I apologise for the lengthy hiatus. I’ve now moved to Sheffield and started my Journalism MA. It’s been a busy time, but I am trying to get back into blogging!
My friends decided to come to Bulgaria this summer. As their dietary requirements range from vegan to pescatarian, I naturally decided to do a little research to see how I could cater to their needs. It was then that I stumbled upon a BBC article entitled “Is Bulgaria Europe’s undiscovered foodie capital?”. Apparently Sofia’s food scene was now dotted with fancy concept restaurants ran by famous chefs. Innovators were transforming traditional Bulgarian cuisine into something cosmopolitan.
I had the opportunity to experience some of these places over the summer, and I thought I’d share some of my favourites. If you happen to be in the central part of Sofia, I found all of these places to be an easy walk to most sights.
Sofia is a crumbling post communist mess, a city with rich history, a place desperate to reinvent itself. This makes it the perfect canvas for a creative food scene. Quirky hipster restaurants have found homes in now renovated but previously derelict buildings and warehouses.
Made in Home
[30A Angel Kanchev, Sofia, Bulgaria]
I came here on the recommendation of a friend and wasn’t disappointed. There is a wide range of choices, catering to vegans, vegetarians, and meat eaters alike. Everyone found something to their taste!
This deliciously filling avocado/chicken/bacon salad set me back 15.90 leva, or roughly EUR8. I thought it was a fair price for the massive, filling meal you’re getting. You will find the prices to be within this range at most of these new restaurants and cafés.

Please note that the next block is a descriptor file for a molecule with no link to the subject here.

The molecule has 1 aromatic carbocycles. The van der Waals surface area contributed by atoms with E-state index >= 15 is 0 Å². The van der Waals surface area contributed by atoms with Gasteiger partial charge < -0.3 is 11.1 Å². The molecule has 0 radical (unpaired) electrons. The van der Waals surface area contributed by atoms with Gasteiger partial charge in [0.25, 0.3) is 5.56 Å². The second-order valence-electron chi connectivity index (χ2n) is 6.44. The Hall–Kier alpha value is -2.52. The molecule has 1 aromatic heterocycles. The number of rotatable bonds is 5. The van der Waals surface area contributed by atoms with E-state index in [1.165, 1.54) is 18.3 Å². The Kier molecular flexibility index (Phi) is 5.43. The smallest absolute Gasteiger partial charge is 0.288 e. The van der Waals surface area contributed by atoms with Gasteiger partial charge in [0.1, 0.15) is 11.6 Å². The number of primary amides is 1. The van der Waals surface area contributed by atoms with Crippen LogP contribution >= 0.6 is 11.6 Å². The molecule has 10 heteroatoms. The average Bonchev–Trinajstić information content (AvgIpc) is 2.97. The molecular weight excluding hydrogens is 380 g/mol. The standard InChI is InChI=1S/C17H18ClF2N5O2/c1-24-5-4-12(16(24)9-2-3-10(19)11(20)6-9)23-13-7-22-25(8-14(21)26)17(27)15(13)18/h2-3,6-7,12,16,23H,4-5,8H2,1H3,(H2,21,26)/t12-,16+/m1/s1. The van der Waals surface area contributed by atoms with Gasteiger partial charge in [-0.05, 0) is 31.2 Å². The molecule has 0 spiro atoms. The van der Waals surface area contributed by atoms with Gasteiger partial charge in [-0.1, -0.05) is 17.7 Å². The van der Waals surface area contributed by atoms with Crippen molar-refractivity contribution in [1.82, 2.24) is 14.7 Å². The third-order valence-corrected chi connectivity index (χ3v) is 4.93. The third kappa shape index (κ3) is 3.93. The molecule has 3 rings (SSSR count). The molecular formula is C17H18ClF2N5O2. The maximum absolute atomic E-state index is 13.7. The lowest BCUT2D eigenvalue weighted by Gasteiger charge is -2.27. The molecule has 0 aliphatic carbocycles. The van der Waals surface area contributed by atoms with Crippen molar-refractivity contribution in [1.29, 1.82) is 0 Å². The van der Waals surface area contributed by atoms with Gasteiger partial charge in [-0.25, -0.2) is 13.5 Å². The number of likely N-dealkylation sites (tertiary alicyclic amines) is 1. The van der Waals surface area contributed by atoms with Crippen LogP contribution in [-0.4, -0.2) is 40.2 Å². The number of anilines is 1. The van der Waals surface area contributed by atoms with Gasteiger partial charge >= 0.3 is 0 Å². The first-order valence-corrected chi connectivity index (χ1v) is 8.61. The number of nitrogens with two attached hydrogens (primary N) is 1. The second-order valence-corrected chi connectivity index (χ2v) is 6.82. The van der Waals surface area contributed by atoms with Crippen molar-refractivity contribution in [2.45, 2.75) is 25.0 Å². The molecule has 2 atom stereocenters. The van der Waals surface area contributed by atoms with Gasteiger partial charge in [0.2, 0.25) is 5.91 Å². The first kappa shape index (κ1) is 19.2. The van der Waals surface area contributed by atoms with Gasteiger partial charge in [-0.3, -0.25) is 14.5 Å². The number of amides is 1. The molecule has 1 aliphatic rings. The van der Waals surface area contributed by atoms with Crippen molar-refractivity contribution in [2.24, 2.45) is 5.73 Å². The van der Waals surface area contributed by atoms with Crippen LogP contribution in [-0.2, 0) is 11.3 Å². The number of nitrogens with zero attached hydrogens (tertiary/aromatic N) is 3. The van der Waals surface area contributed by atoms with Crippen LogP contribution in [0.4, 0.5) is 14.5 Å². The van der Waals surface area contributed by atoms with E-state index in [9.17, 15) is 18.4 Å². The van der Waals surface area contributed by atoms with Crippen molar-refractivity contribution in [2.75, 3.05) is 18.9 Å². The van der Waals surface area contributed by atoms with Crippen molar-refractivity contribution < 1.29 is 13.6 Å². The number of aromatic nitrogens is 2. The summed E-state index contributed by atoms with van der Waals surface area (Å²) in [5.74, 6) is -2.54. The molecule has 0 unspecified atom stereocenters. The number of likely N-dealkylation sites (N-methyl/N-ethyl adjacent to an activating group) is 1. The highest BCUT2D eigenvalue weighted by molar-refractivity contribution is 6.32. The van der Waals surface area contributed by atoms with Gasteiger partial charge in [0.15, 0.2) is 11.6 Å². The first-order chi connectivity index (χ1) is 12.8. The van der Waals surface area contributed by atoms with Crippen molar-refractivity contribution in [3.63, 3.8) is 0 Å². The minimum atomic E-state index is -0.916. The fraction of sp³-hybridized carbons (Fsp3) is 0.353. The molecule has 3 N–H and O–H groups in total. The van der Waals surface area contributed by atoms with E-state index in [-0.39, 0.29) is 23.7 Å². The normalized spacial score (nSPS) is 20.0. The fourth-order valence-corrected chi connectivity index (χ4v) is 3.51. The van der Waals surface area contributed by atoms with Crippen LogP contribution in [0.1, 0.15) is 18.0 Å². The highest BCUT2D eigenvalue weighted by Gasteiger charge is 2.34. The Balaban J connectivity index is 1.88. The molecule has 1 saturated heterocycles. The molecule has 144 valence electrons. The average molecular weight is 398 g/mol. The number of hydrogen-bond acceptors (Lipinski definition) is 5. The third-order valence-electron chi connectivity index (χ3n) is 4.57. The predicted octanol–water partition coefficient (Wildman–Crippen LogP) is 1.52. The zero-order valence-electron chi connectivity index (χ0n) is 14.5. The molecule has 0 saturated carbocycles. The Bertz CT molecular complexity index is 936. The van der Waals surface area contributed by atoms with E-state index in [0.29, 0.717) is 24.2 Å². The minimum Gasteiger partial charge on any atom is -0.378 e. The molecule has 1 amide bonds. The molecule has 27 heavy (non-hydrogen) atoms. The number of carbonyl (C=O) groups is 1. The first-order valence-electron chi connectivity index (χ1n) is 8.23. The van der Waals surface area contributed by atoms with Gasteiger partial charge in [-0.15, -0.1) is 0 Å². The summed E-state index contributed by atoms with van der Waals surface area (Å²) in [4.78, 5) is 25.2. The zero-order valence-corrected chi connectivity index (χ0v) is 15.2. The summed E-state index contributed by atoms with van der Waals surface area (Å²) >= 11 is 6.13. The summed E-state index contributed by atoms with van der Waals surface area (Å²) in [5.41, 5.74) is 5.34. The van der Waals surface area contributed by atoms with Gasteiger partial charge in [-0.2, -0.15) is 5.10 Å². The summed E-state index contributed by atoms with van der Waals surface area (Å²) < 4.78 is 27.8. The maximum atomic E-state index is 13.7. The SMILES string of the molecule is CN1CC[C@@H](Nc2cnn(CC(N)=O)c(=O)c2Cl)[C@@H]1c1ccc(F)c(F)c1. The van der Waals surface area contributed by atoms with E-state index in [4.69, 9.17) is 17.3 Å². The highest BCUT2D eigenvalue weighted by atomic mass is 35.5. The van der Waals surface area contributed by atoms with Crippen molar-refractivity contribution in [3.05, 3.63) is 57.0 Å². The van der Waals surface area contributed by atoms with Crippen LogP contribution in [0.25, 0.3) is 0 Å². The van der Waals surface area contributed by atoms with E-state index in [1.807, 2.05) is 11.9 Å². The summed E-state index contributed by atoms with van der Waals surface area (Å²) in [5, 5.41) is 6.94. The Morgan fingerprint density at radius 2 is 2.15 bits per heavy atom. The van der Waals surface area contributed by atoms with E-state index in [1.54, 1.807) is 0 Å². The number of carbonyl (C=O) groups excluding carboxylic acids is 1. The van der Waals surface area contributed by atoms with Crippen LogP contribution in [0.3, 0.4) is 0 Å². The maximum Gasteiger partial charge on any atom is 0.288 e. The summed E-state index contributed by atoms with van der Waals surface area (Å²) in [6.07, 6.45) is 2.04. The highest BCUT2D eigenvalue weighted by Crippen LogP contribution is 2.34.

The interior at Made in Home is gorgeous as well. Unique wall art and quirky furniture add to the experience. I felt like I was in a painting.
Some people recommend it for dinner, but I wouldn’t. The style is casual, with comfy couches and tables perfect for lunch or coffee, but not really ideal for a sit down dinner.
Old is New
[18 Angel Kanchev, Sofia, Bulgaria]
Another place you have to go to, if just for the interior! These restaurants put a lot of work into their concept, and in essence, turn their venues into art work.
I had this delicious goat cheese and fig salad. The prices are slightly lower than those at Made in Home, but the portions are smaller too. Nevertheless, a filling lunch and an interesting menu is what you will find if you choose to eat at Old is New.
Oh, and did I mention the art work?
[9 Lavele, Sofia, Bulgaria]
Traditional cuisine and culture meet eclectic modern twists at this gorgeous restaurant. By Bulgarian standards, it is on the pricey end with some mains, like the Rib Eye Steak, costing 66 Leva (around EUR33). On the lower end, the Honey BBQ Ribs will set you back 21 Leva (around EUR11), so it isn’t a total write off if you are traveling on a budget.
I had this delicious caramelised pear and cheese salad. It cost around 17 Leva.
The Bulgarian Rose, a nod to Bulgaria’s rose valley, is a delicious meringue style desert. But, I’m not going to lie, the awesome bit is when the chef comes out and lights it on fire for you, like so:
*Apologies for the awkward angle, I have since learned to always shoot in landscape. You get the idea though!
Out of all the places we went to in Sofia, this one was probably my favourite! I just loved the concept – a warm interior with brick walls and non-intrusive minimalist chandeliers, bottles of wine lining some walls. There was a subtle nod to tradition when I visited; they’d placed books of translated Bulgarian poetry and their own philosophy statements on all the tables. Here is a bit:
Sense Rooftop Bar
[Tsar Osvoboditel 16, Sofia, Bulgaria]
This is the perfect place to finish a lovely day exploring Sofia. Head over after dinner, and if you can call ahead, do so. It fills up pretty quickly, and tables near the big, french windows are usually reserved. The views of the iconic Alexander Nevsky Cathedral are not to be missed! The hotel is a stone throw’s away from the church, and at night, it lights up and looks stunning.
The interior is classy, the music doesn’t discourage conversation, and there is a huge variety of drinks. I found the prices very reasonable for a 5* hotel. A glass of prosecco only cost 9 leva (around EUR4.50).